december just a few weeks ago. timmer get back to boeing, it is the leader in the dow today and the heaviest weighted stock in that index. right now you're looking at that stuck up about 2.8% on the ceo switch up. investors seem to be liking that. it has the stock on pace for its best day since back in november. this has been a very volatile ride over the course of the past year. the stock has really been in a range since the 737 max crashed back in march. i want to start with apple because it got a price target lift at wedbush up by 1.4%. andy already did us performer -- amd already the best performer in the s&p on china rolling back tech tariffs, helping that company. finally, apache is the best performer in s&p 500 today, up the better part of 12% after
11:15 am
totale agreed to a deal with the cup and he. guy: thank you very -- with the company. guy: thank you very much indeed. you can track all of that using gtv . that allows you to access all of the amazing charts the team here produces. catch up on the key and i'll assist that goes around here as well. save those charts for future reference as well. this is bloomberg. ♪
11:16 am
11:17 am
♪ london, i'm guy johnson. this is the european close on "bloomberg markets." here's viviana hurtado. viviana: china cutting import
11:18 am
tariffs on a wide range of goods that includes parts for many factoring smartphones and consumer items including pork. beijing is continuing to lower trade barriers as it tries to spur domestic demand. an outbreak of african swine fever has caused shortages in pork. u.s. senate majority leader mitch mcconnell isn't ruling out witnesses at president trump's impeachment trial, telling fox news he's not imposed -- he's not opposed to witness testimony. he says the trial should be handled in the same way as former president bill clinton's in 1999. this after going through opening arguments and written questions. one democratic lawmaker saying he is keeping an open mind when it comes to the president's impeachment trial. alabama senator doug jones says his colleagues have some gaps in their case, describing the "impeachable,"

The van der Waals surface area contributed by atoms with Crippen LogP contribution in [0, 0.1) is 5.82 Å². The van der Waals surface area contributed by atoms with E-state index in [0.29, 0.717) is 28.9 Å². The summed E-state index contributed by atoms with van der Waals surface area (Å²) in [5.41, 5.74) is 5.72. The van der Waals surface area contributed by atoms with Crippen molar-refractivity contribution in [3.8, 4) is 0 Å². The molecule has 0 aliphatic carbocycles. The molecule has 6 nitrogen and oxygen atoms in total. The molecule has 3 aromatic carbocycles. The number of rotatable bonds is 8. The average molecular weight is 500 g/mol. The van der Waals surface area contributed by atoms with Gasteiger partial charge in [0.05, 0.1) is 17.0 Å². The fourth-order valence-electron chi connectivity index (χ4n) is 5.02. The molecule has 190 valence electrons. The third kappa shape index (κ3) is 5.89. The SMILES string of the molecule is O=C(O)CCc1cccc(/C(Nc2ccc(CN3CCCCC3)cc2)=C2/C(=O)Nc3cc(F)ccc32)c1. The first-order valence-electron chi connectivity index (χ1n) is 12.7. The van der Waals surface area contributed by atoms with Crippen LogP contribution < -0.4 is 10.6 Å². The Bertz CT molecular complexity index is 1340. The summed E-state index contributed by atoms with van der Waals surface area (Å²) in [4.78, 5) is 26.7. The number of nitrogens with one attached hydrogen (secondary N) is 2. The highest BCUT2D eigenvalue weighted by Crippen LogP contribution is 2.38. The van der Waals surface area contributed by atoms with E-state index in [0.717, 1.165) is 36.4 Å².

11:19 am
but says he needs to hear corroborating testimony. global news 24 hours a day, on air and on quicktake by bloomberg, powered by more than 2700 journalists and analysts in more than 120 countries. i'm viviana hurtado. this is bloomberg. guy:guy: thank you very much indeed. still with us, ceo and editor of macro hive bilal hafeez. he has a list of potential grey swans we should be watching out for in 2020. you've got the u.s. introducing capital controls, england winning the euro 2020 football championships, apple buying disney. i want to start off with the first one. the u.s. introduces capital controls. that is quite a headline. is it possible? how could we get there. bilal: i think it absolutely as possible. you have to think about the economic ball between the china -- the economic wall between the united states and china. the most valuable asset the united states has is intellectual-property and its